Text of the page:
That is a great question! Yes, I think I would. Every cookbook has a few duds, but most of the recipes here are relatively simple, which is so appealing. Many of my other cookbooks aren't so approachable (and the photography is very inspiring).
love2cook March 5, 2015
I was also a reviewer for this book for Piglet. As someone cooking for a family with teenagers who are not gluten-free but who are interested in more healthful eating alternatives, the title and cover of this book were intriguing. My teens went through and tagged a number of recipes that they thought sounded interesting. As a result, I was more inclined to overlook the cutesy aspects of the writing and organization to focus on how each dish was constructed.

I do agree that not all of us live in California with an abundance of fresh produce available year round. As someone living on the East Coast during this unending winter of snow and ice, her description of “Candied Tomatoes” (“I get to work candying…Early Girls by the crateful. I toss them into freezer bags, and the juicy roasted tomatoes are ours to savor year-round.”) was very frustrating. However, I did find the "Bourbon-Braised Short Ribs with Brown Sugar and Coffee” to be a perfect dish to be started ahead of one of our predicted snowstorms. While the ribs have to sit overnight in their brown sugar-coffee grind-pepper rub and you need the better part of an afternoon to brown and braise the ribs, the effort was certainly worth it when we had literally falling off the bone tender short ribs with a rich interesting deeply flavored sauce over soft polenta to enjoy on a frigid snowy evening.

If you can overlook the flaws in the gushing tone, this book can be an interesting one to encourage families with teenagers to take a different look at cooking.
Dana V. March 6, 2015
I'm confused. I thought the whole point of roasting and freezing the tomatoes in late summer, when they're in season everywhere for everyone, was that they'd be available anytime, but especially in winter. How is that a strictly California thing? Did I miss something?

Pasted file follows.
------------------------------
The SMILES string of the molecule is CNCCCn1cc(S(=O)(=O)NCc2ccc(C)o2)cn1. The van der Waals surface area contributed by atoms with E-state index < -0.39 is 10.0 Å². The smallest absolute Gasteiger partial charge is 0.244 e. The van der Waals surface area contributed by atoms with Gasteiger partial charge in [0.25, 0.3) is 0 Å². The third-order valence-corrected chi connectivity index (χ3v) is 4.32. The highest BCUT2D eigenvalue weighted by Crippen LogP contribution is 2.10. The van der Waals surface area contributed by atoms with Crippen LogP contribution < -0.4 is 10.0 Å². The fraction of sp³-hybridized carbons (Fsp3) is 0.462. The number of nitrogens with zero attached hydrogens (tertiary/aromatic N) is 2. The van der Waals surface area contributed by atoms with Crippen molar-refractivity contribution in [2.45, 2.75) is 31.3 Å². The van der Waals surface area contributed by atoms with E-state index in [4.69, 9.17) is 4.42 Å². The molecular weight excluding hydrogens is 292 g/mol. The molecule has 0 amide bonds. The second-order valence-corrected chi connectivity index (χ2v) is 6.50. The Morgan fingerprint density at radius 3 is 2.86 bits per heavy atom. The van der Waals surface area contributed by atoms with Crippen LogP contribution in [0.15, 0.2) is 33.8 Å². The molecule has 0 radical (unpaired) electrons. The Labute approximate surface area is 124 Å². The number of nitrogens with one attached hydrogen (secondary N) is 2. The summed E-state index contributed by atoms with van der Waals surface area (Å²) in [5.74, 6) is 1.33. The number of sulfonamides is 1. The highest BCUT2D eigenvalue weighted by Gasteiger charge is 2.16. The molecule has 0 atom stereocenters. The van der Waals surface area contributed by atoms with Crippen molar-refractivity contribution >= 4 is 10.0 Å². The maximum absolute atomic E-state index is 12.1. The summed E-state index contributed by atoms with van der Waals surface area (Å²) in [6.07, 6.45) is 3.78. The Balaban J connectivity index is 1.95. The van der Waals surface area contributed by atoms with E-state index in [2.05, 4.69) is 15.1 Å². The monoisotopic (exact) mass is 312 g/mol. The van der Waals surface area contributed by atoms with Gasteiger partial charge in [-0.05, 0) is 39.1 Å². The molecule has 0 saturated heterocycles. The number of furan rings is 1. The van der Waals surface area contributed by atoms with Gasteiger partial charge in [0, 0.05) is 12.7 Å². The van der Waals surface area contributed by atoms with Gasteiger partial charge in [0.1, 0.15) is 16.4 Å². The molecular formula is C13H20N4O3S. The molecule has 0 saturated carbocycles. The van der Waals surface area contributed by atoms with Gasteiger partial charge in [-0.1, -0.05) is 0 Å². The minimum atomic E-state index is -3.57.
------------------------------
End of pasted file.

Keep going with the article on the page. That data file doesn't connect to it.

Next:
Rachel E. March 6, 2015
I have not yet tried the short ribs but have been eyeing it recently. Glad to hear you liked it! As for the comment about California, I live here in Sacramento (right in the heart of CA - the Central Valley), and we only have fresh tomatoes from June through early September. I actually didn't even need to candy mine, our fresh tomatoes from the garden were canned at peak ripeness and I find them sweet enough. However, candied tomatoes seems to work for winter tomatoes or those that need a little extra help. Now that we're out of our canned supply, I'll probably be playing with those to hold us over until June. BTW, we'll take your snow any day, we are in a devastating drought!
drbabs March 5, 2015
Did we cook from the same book? I had a completely different reaction to it. While I did enjoy some of the same recipes you did (and think her theme of using whole foods is really worthwhile), I found the frame of reference to be confusing. If it's for a new cook, why wasn't there more information about where to source ingredients and what to substitute if the chosen ingredient (red rice; black cod) is not available? If it's for an experienced cook who needs to eat gluten free, why are there recipes for smoothies, compound butter, a pot of beans? She advises readers to make the recipes their own, but if the reader is such a new cook that she needs a recipe for a smoothie, how is she supposed to do that?